- Associated Press - Friday, December 30, 2011

MADRID — Spain‘s new government warned Friday that the country’s budget deficit will be much higher than anticipated this year, as it unveiled a first batch of austerity measures that include surprise income and property tax hikes.

Following the new conservative government’s second Cabinet meeting, the budget deficit for this year was revised up to 8 percent of national income from the previous government’s forecast of 6 percent.

Alongside the upward revision, which comes amid predictions that the Spanish economy will soon be back in recession, the government headed by Prime Minister Mariano Rajoy announced further measures to get a handle on its debts, including €8.9 billion ($11.5 billion) in spending cuts.

“This is the beginning of the beginning,” government spokeswoman Soraya Saenz de Santamaria said.

She said more reforms and austerity will come in 2012.

The conservative Popular Party took power only last week after a landslide election win on Nov. 20 and its main priority is to make sure that Spain doesn’t get dragged into the debt crisis mire that has already forced Greece, Ireland and Portugal into seeking financial bailouts and is now threatening much-bigger Italy.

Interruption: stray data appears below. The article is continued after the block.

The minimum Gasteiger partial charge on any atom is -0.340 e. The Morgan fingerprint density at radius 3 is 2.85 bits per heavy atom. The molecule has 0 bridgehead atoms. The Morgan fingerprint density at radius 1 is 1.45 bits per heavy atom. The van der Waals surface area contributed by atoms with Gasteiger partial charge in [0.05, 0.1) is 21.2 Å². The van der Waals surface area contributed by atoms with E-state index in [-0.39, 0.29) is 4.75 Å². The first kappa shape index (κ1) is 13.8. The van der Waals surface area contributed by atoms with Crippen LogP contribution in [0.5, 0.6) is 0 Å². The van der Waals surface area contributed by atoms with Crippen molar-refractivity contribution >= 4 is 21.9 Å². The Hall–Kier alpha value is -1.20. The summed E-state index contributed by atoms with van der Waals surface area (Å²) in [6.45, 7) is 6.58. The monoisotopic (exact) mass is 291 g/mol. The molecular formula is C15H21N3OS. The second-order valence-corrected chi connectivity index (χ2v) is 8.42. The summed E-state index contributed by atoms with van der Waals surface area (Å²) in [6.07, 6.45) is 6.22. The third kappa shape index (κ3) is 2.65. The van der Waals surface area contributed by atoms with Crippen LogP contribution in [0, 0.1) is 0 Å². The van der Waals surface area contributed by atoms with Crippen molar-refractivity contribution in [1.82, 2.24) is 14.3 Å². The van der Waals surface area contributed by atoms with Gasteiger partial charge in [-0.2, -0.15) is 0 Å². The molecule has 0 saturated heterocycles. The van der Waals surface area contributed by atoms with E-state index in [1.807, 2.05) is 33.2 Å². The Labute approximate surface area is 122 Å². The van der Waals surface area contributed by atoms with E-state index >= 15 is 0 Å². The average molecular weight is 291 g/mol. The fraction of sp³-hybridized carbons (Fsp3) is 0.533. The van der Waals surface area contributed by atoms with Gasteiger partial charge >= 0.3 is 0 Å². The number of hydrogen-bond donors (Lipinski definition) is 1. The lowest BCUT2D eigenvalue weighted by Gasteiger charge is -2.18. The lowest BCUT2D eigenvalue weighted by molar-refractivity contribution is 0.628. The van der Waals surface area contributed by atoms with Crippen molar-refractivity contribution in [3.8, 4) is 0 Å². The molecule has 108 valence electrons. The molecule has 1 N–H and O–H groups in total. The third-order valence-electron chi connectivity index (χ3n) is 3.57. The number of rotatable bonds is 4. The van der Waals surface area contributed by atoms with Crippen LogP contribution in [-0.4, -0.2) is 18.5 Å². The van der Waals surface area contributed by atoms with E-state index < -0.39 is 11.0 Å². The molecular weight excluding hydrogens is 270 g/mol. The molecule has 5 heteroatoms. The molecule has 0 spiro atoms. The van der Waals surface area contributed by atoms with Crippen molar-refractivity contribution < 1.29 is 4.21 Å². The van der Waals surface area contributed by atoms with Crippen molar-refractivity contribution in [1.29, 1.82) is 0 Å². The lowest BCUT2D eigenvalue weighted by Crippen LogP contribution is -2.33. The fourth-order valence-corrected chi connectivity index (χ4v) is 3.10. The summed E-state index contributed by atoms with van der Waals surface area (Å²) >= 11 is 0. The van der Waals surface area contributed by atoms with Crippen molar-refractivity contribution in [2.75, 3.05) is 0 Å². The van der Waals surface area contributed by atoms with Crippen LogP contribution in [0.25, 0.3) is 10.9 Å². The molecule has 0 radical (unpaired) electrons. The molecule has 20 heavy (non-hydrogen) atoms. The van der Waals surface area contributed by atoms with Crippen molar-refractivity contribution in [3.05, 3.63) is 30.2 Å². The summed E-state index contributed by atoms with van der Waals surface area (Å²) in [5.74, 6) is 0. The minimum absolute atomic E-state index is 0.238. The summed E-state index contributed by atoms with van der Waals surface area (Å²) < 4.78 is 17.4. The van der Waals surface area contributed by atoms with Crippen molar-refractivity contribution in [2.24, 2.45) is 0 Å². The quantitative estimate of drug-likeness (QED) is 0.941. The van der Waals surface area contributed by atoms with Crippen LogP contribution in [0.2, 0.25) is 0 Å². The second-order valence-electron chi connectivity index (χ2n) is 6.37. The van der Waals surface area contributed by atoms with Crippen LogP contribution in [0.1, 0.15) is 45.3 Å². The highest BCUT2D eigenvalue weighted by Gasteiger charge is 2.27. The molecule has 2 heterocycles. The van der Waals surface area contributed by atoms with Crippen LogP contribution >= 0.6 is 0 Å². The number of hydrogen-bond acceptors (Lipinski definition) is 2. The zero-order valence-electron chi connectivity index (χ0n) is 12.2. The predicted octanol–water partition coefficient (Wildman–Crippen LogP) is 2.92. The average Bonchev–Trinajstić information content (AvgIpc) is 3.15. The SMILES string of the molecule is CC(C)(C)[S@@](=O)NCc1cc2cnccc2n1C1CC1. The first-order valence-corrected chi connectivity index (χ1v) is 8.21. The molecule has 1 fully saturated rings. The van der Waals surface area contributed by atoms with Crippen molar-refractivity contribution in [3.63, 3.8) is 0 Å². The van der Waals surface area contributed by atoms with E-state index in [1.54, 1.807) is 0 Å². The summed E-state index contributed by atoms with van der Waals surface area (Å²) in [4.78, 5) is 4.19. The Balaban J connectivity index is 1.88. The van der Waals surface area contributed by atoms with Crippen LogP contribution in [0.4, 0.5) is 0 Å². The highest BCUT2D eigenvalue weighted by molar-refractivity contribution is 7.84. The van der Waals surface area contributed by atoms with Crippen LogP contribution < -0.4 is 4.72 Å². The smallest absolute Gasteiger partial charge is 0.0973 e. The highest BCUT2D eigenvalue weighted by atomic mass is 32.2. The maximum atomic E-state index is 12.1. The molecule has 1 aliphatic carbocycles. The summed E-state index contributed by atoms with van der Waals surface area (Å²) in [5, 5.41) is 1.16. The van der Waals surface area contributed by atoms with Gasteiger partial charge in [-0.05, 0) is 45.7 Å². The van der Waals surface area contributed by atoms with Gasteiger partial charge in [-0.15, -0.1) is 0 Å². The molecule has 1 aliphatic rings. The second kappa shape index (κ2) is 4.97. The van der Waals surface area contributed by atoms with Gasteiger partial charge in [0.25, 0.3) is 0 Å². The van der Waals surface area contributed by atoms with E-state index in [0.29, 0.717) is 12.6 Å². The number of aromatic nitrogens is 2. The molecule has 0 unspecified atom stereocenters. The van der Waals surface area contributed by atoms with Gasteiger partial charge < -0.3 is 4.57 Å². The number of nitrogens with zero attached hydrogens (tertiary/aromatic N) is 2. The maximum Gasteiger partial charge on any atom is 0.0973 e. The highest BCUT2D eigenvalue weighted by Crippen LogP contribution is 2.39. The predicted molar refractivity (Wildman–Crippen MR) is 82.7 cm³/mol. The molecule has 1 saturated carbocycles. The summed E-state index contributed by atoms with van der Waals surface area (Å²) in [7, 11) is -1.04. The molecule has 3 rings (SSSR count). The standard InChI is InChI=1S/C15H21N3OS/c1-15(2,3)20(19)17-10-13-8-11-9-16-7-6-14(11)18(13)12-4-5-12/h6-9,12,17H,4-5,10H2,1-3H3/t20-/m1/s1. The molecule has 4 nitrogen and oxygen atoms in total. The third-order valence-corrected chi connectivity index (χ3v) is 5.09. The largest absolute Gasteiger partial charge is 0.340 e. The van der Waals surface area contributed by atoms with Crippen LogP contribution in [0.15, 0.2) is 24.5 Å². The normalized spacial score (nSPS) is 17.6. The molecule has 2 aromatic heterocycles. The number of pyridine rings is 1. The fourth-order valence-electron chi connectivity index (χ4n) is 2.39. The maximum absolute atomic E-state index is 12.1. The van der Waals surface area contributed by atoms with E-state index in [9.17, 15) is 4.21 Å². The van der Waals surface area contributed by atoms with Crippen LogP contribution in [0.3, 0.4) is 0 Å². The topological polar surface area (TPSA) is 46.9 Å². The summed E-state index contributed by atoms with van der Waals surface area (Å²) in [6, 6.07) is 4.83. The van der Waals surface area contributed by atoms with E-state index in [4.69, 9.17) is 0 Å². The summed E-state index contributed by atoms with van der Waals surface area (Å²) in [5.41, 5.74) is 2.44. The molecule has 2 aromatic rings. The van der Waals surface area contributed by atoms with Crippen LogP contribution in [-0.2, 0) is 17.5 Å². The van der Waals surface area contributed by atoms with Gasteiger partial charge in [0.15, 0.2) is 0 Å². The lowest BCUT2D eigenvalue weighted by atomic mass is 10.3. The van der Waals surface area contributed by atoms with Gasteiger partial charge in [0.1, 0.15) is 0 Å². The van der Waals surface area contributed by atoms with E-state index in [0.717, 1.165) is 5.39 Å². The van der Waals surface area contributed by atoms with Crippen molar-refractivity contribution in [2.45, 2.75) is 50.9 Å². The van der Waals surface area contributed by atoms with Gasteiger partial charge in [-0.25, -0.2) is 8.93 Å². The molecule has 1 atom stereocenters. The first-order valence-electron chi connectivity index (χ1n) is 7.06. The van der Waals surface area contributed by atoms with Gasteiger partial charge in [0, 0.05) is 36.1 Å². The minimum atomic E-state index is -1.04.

Though Spain‘s budget deficit is higher than the 3 percent threshold that was supposedly part of the euro’s economic framework, it has so far avoided the same sort of bond market pressure that’s currently afflicting Italy, partly because its overall central government debt burden is relatively low at around 66 percent — Italy’s is around 120 percent.

The yield on Spain‘s benchmark ten-year bonds is closing out 2011 at just over 5 percent, lower than Italy’s 7 percent, a rate that is widely-considered to be unsustainable in the long-run.

Nevertheless, Spain has to keep a lid on its borrowings especially with unemployment so high and its regions and the private sector is so indebted too following the collapse of a property and construction bubble that had fueled robust growth for nearly a decade. Spain crawled out of nearly two years of recession in 2010, but the economy slowed this summer and growth was outright flat in the third quarter of this year.

An increase in the deficit forecast was not a total surprise, but the scale of the increase was.

Many economists had predicted an increase because the economy stagnated in the third quarter and is now officially forecast to drop back into recession in the first quarter of 2012. Spain‘s jobless rate is 21.5 percent, the highest in the euro zone.

Alongside the spending cuts, the new government maintained a freeze on civil servants’ salaries and on practically all government hiring. Pensions though were increased by 1 percent, the only area of spending to go up — Rajoy had pledged to increase pensions in a speech to Parliament last week prior to his swearing in.

Taxes on income will also be raised but only for two years.

Treasury Minister Cristobal Montoro said the increases will be progressive, with the wealthiest paying more and that the impact on lower-income earners will be minimal. The government is projecting that this will bring in €6.2 billion.

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